IN THE year 1654 there was a man of letters living in Imsil who claimed that he could control spirits, and that two demon guards were constantly at his bidding. One day he was sitting with a friend playing chess, when they agreed that the loser in each case was to pay a fine in drink. The friend lost and yet refused to pay his wager, so that the master said, "If you do not pay up I'll make it hot for you." The man, however, refused, till at last the master, exasperated, turned his back upon him and called out suddenly into the upper air some formula or other, as if he were giving a command. The man dashed off through the courtyard to make his escape, but an unseen hand bared his body, and administered to him such a set of sounding blows that they left blue, seamy marks. Unable to bear the pain of it longer, he yielded, and then the master laughed and let him go.
At another time he was seated with a friend, while in the adjoining village a witch koot (exorcising ceremony) was in progress, with drums and gongs banging furiously. The master suddenly rushed out to the bamboo grove that stood behind the official yamen, and, looking very angry and with glaring eyes, he shouted, and made bare his arm as if to drive off the furies. After a time he ceased. The friend, thinking this a peculiar performance, asked what it meant. His reply was, "A crowd of devils have come from the koot, and are congregating in the grove of bamboos; if I do not drive them off trouble will follow in the town, and for that cause I shouted."
Again he was making a journey with a certain friend, when suddenly, on the way, he called out to the mid-air, saying, "Let her go, let her go, I say, or I'll have you punished severely."
His appearance was so peculiar and threatening that the friend asked the cause. For the time being he gave no answer, and they simply went on their way.
That night they entered a village where they wished to sleep, but the owner of the house where they applied said that they had sickness, and asked them to go. They insisted, however, till he at last sent a servant to drive them off. Meanwhile the womenfolk watched the affair through the chinks of the window, and they talked in startled whispers, so that the scholar overheard them.
A few minutes later the man of the house followed in the most humble and abject manner, asking them to return and accept entertainment and lodging at his house. Said he, "I have a daughter, sir, and she fell ill this very day and died, and after some time came to life again. Said she, 'A devil caught me and carried my soul off down the main roadway, where we met a man, who stopped us, and in fierce tones drove off the spirit, who let me go, and so I returned to life.' She looked out on your Excellency through the chink of the window, and, behold, you are the man. I am at my wits' end to know what to say to you. Are you a genii or are you a Buddhist, so marvellously to bring back the dead to life? I offer this small refreshment; please accept."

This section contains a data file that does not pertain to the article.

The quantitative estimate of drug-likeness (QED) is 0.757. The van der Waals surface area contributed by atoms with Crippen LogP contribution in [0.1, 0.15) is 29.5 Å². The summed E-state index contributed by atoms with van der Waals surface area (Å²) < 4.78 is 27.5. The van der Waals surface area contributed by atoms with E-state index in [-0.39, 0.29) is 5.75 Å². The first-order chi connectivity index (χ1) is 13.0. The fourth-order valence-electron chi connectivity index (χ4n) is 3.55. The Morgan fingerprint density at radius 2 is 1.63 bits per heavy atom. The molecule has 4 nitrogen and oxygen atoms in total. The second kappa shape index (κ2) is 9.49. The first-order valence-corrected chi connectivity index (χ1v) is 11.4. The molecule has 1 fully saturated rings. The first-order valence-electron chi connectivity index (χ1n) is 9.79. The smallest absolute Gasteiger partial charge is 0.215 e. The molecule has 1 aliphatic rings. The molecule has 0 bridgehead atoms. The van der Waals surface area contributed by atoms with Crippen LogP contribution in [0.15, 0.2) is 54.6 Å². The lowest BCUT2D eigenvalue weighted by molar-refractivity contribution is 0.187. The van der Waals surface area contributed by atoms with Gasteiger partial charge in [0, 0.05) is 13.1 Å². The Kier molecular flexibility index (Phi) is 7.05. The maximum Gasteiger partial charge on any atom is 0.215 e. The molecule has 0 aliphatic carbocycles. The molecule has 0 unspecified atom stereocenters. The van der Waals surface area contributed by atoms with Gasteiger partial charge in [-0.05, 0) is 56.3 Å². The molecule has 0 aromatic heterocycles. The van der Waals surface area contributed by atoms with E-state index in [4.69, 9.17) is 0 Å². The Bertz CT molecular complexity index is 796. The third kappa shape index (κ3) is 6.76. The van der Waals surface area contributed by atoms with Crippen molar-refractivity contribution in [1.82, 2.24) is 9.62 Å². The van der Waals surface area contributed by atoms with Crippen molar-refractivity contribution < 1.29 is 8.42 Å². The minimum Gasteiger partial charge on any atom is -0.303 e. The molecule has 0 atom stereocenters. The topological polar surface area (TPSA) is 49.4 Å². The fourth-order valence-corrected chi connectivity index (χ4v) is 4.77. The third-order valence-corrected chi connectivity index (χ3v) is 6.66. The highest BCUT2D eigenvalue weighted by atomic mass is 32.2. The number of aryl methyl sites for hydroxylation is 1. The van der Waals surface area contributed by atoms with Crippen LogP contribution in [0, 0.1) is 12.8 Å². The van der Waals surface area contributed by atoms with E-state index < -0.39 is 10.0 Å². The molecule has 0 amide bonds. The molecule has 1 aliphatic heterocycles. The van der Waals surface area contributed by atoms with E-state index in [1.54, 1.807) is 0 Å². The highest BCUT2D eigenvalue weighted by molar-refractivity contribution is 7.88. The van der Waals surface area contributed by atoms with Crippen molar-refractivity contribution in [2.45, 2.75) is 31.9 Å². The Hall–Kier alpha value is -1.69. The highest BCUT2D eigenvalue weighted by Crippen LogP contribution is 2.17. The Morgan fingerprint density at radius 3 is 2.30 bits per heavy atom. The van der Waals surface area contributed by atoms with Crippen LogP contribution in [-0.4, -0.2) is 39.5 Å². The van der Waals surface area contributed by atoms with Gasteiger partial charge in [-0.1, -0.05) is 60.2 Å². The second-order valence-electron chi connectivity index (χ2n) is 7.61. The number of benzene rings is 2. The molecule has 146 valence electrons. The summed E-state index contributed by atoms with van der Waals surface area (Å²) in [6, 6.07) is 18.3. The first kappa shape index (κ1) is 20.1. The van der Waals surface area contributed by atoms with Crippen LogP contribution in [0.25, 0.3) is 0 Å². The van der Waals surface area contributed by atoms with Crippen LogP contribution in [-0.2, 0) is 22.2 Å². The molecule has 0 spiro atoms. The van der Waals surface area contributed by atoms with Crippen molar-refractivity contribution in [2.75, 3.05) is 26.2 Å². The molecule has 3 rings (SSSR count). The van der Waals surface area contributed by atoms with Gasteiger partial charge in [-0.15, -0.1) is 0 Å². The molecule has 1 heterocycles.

The scholar laughed, and said, "Nonsense! Just a woman's haverings. How could I do such things?" He lived for seven or eight years more, and died.
The calling of spirits is one of the powers supposed to be possessed by disciples of the Old Philosopher (Taoists), who reach a high state of spiritual attainment. While the natural desires remain they cloud and obstruct spiritual vision; once rid of them, even angels and immortal beings become unfolded to the sight. They say, "If once all the obstructions of the flesh are eliminated even God can be seen." They also say, "If I have no selfish desire, the night around me will shine with golden light; and if all injurious thoughts are truly put away, the wild deer of the mountain will come down and play beside me."
Ha Sa-gong, a Taoist of high attainment, as an old man used to go out fishing, when the pigeons would settle in flights upon his head and shoulders. On his return one day he told his wife that they were so many that they bothered him. "Why not catch one of them?" said his wife. "Catch one?" said he. "What would you do with it?" "Why, eat it, of course." So on the second day Ha went out with this intent in heart, but no birds came near or alighted on him. All kept a safe distance high up in mid-air, with doubt and suspicion evident in their flying.
Literary Man of Imsil, The
Korean Folk Tales: Imps, Ghosts and Fairies
Bang, Im & Ryuk, Yi
E. P. Dutton & Co.
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